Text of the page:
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Erin Clemmer

Board of Education vs. Pico


Citation:

Board of Education, Island Trees Union Free School District No. 26 v. Pico. Oyez.
Retreived November 15, 2017, from http://www.oyez.org/cases/1981/80-
2043
Facts:

School board members attended a conference sponsored by Parents of


New York United (PONYU), in which they obtained a list of books that the
politically conservative group found to be objectionable.
Upon returning to the schools, the school board found that nine of the
listed books were in their libraries and included in their curriculum.
They then appointed a book review committee to determine whether the
books were, objectionable.
Once books were labeled objectionable, school board members
(plaintiffs) fought to remove subjectively labeled, objectionable books
from the school library and especially classroom curriculums.
The defendants, Pico and several other students at the high school and
junior high school, brought litigation in the District Court, seeking injunctive
relief from the banning of the books.
Issues:

The First Amendment of the United States Constitution includes a right to


receive information. In an educational setting, a students right to
receive various available viewpoints cannot be suppressed or limited by
school officials simply because school officials politically disagree with the
information presented.
Ruling:

The District Court granted a summary judgment in favor of the school


board.
An Appeals Court overturned the summary judgment and granted an
injunction on behalf of the students and Pico.
After, the school board then filed a petition with the Supreme Court of
the United States which granted certiorari (a review of a lower courts
decision).
The Supreme Court found that the Constitution, through the First
Amendment, does not permit suppression of ideas, therefore ruling in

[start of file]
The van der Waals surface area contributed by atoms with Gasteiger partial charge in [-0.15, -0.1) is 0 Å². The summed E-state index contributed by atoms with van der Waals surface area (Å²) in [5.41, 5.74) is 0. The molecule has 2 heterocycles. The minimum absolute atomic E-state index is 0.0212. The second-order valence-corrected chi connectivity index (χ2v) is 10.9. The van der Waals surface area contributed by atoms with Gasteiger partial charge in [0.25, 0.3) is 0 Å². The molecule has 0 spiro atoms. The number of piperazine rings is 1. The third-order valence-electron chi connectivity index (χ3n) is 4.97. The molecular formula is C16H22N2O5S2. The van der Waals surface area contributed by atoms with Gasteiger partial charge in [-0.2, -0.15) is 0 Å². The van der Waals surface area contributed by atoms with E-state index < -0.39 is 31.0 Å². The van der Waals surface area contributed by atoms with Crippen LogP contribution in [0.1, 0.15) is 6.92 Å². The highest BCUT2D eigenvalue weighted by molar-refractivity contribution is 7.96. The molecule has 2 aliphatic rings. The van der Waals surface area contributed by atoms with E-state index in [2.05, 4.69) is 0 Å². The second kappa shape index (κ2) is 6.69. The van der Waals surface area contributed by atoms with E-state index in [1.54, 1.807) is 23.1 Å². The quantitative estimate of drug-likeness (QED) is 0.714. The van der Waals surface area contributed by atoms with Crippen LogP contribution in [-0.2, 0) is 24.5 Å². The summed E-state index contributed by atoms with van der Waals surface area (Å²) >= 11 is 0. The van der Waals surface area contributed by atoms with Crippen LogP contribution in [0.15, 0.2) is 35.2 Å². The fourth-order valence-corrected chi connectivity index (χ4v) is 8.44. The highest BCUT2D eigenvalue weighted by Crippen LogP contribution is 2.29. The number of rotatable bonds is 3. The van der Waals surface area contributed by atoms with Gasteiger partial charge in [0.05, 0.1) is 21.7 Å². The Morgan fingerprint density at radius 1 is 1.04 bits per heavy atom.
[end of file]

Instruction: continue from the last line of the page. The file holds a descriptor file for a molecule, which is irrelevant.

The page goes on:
favor of the defendants (Pico).
Rationale:

This case explores whether or not the First Amendment of the Constitution
places limits on members of a local school board in regards to their
discretion to remove certain books from the schools library based on
subjective moral or political dissonance.

Conclusion:

Although I agree with the courts decision, the ruling is narrow. The
majority of the Supreme Court held that a students right to receive
available information could not be suppressed by school officials who
might disagree morally or politically. However, the court also noted that if
the information was not already available (i.e. if the books were not
already in the library or classrooms), then students would not be deprived
of any particular rights or suppressed of any information.
Although this currently does not affect me as I teach kindergarten, if I
were to teach in an upper grade, I would want to be able to use any
books at my disposal to teach and enrich my students.
Because the decision is so subjective, I am concerned that books
discussing diversity could potentially be banned if the Supreme Court
were to rule in favor of the plaintiffs.
School board members do have a vested interest in the moral
foundations of their students and the curriculum in which they are
subjected to. However, The First Amendment far transcends any power
held by a local school board.